I was at the University of Fort Hare in 1948 when the National Party won the election. The Nats' programme of action was truly frightening. We immediately formed the Fort Hare branch of the ANC Youth League. In 1949, at the ANC Congress in Bloemfontein, I was a Youth League delegate - one of the foot soldiers - and Mandela was, of course, one of the leadership. I didn't know him personally in those days, but gradually got to know him.
In 1964 I became his family doctor. Just before he was imprisoned he had asked me, Tutu and a teacher from Orlando to form a trust so that his family would be looked after. That is how I got to know the family - Winnie and the daughters. And at least it enabled them to go to school in Swaziland. I had been banned, so I couldn't go and see him in prison. It was only in 1985 that I went to Robben Island for the first time. We talked through thick bullet-proof glass. I had two hours with him, as it was at the end of the month, so we used the one-hour allocation for the previous month and the next month. Those two hours were awful! There were so many things we wanted to talk about but we were only allowed to talk about the family. I couldn't even talk about boxing! The guard would say: "Praat oor die familie!" In the end we ran out of conversation!
Mandela's prostate problems already started when he was in Pollsmoor. When the ANC in exile heard this, they assembled a team of specialists from around the world - France, Canada, the UK - to come to South Africa to work out a treatment plan. But when it was time to do an operation, who does Mandela choose? Doctor Laubscher, his prison doctor. He overlooked guys from all over the world for this Afrikaner doctor! But that is the kind of man Mandela is. He said, "I trust this man." And that was it. Madiba comes out... now I am put in a privileged position. Mandela heads up an organisation that is broke and sets off around the world to do fundraising. And, as his doctor, I accompany him everywhere. We travel around the world, receiving VIP treatment wherever we go, flying first class. China, Cuba, Pakistan - all over. He was a fundraiser par excellence. Even in Pakistan. Barbara Masekela said, "They have just had a national disaster. How can we ask them for money?" That didn't stop him.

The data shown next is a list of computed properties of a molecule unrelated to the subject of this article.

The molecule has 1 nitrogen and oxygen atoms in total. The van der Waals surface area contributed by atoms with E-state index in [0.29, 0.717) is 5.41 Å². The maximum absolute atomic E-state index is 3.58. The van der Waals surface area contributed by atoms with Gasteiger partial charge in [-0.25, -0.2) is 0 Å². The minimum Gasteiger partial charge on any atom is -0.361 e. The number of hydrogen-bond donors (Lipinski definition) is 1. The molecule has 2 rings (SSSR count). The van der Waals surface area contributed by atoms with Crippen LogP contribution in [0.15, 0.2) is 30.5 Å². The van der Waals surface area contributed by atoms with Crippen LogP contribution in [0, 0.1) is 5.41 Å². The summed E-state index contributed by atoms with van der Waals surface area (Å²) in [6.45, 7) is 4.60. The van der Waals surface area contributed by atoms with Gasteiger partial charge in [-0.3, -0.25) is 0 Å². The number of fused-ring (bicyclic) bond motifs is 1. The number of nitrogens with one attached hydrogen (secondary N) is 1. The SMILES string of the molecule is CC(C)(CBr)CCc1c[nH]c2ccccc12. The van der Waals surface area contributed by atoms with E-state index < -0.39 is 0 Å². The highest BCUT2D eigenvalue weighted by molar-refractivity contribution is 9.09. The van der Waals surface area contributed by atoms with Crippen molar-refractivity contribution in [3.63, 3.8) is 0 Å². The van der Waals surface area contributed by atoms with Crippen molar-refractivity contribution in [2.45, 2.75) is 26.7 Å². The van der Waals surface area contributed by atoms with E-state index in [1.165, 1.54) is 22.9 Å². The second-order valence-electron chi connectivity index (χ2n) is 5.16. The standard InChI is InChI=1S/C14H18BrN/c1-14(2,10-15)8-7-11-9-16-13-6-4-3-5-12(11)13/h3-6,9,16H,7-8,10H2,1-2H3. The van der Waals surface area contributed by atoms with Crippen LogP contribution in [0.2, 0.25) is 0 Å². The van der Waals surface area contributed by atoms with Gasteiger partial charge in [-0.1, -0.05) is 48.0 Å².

He had a very forthright approach. He would say, "The GDP of your country is X. We think a donation of X million for the ANC would be appropriate." And he only came a cropper twice. The first time was in Brunei. The Sultan of Brunei is one of the world's richest men. But the Minister of Finance was not there to sign a cheque. The Sultan said that someone would meet us at the airport with the money. But once we were on the aeroplane Madiba opened the envelope and there was no cheque inside! He contacted the Sultan. "You forgot to enclose the cheque!" I think they did send some money later. The second was in Egypt. Madiba asked Hosni Mubarak for money. Hosni said, "Egypt has no money." He picks up the phone, calls Gaddafi in Libya. He then tells us that Gaddafi had agreed to donate millions. But he never did.
The man has an elephantine memory. Before his imprisonment he saw a show of "King Kong". My wife's sister, Helen Gama, was in the production and sang a song, "Strange Things Happen." After his release he met her - and immediately remembered that he had seen her in "King Kong" as well as the name of that song. He can put a name to a face in a way that few can. He is a peacemaker. He has the ability to settle disputes, talk to people. But he can be tough! When he is angry he can be quite dictatorial! Tambo was a softie, a gentleman. But Madiba is a tribal chief. He ran a tight ship in the ANC. We all knew there were certain lines we didn't cross. There were few challenges to his authority. We respected him too much.
I have always been, and still am, a great admirer of yours, Madiba.